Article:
December 28, 2017

Over-engineering 101: Pimping your home network

Doesn’t it seem bizarre that in a world where home-offices are commonplace, and the concept of remote working is considered quite normal, that we don’t pay more attention to the infrastructure of our home network?

No? That’s fine, maybe I just wanted an excuse to do something cool over Christmas.


I had a few days spare, and I wanted to iron out a few frustrations that I’ve been having lately. Specifically, I wanted to be able to:

  1. Run containerised services internal to my home network via my Raspberry Pi cluster;
  2. Provide access to my home network, and devices, externally via a VPN;
  3. Provide consistent connection capabilities to external locations (i.e offices, or data centers) via VPN;
  4. Provide a centralised logging repository, allowing me to troubleshoot issues from one place;
  5. Introduce a layer of privacy at the network level via DNS blackholing of tracking domains.

Nothing too special, and - apart from the inbound VPN capabilities (perfect for those afternoons spent on untrustworthy WiFi networks, courtesy of your favourite coffee shop!) - things that are all pretty easy to solve via software configurations.

Although, does your clever software configuration lead to a cool network diagram like this?


With that (rather rough and simplistic) diagram jotted down in my diary over lunch one afternoon, I set about making it happen.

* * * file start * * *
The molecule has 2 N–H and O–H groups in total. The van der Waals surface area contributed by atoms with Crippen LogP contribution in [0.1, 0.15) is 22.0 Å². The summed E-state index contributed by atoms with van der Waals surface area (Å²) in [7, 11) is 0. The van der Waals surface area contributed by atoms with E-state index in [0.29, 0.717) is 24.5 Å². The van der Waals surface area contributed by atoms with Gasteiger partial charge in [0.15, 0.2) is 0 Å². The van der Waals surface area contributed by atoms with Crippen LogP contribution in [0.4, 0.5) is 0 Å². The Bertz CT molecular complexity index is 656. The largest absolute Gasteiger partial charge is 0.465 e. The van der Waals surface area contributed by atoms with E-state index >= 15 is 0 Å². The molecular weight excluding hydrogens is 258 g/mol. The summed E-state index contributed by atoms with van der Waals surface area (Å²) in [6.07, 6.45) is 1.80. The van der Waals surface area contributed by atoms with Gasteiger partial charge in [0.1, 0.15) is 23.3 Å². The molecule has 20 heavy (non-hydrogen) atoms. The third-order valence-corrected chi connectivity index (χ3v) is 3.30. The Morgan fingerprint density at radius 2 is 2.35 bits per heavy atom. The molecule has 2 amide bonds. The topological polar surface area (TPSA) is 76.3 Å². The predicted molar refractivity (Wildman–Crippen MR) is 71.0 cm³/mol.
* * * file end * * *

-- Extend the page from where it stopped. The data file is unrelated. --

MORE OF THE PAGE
Putting it together

If there’s one thing that frustrates me, it’s messy cables. With this in mind, I decided to house everything - the RPi Cluster, the RPi Gateway, and the NAS - in one central location. This meant I’d need a new network switch, as I’d outgrow the 5 port one used by the RPi Cluster.

I initially considered purchasing a pair of Powerline adapters, and housing everything in my desk drawer; nice and neat and tidy.

Alas, I ultimately opted against this as I’d like to experiment a little bit with an old RTL-SDR adapter I have laying around, and Powerline is known to cause some radio interference issues.

After 30 minutes of moving stuff around, plugging in a few cables, and liberally applying cable-ties, I was ready to start with the configuration.

The Router

I have a bog-standard ISP-provided consumer router; nothing sexy or special. The only configuration required was:

  1. Setting up static IP addresses for the NAS, RPi Cluster Nodes, and RPi Gateway;
  2. Allowing port forwarding for inbound VPN access, directed towards the NAS (See the next section);
  3. Logs to be sent to the NAS via Syslog.



I regularly switch Linux distros, and in 2017 alone I think I tried various iterations of Arch, Ubuntu and Fedora. Needless to say, I’ve been considering moving as much of my data as possible to the NAS (in combination with a LUKS encrypted USB drive) and even thought about making better use of containerised desktop applications. (The security implications of this done properly are pretty brilliant too.)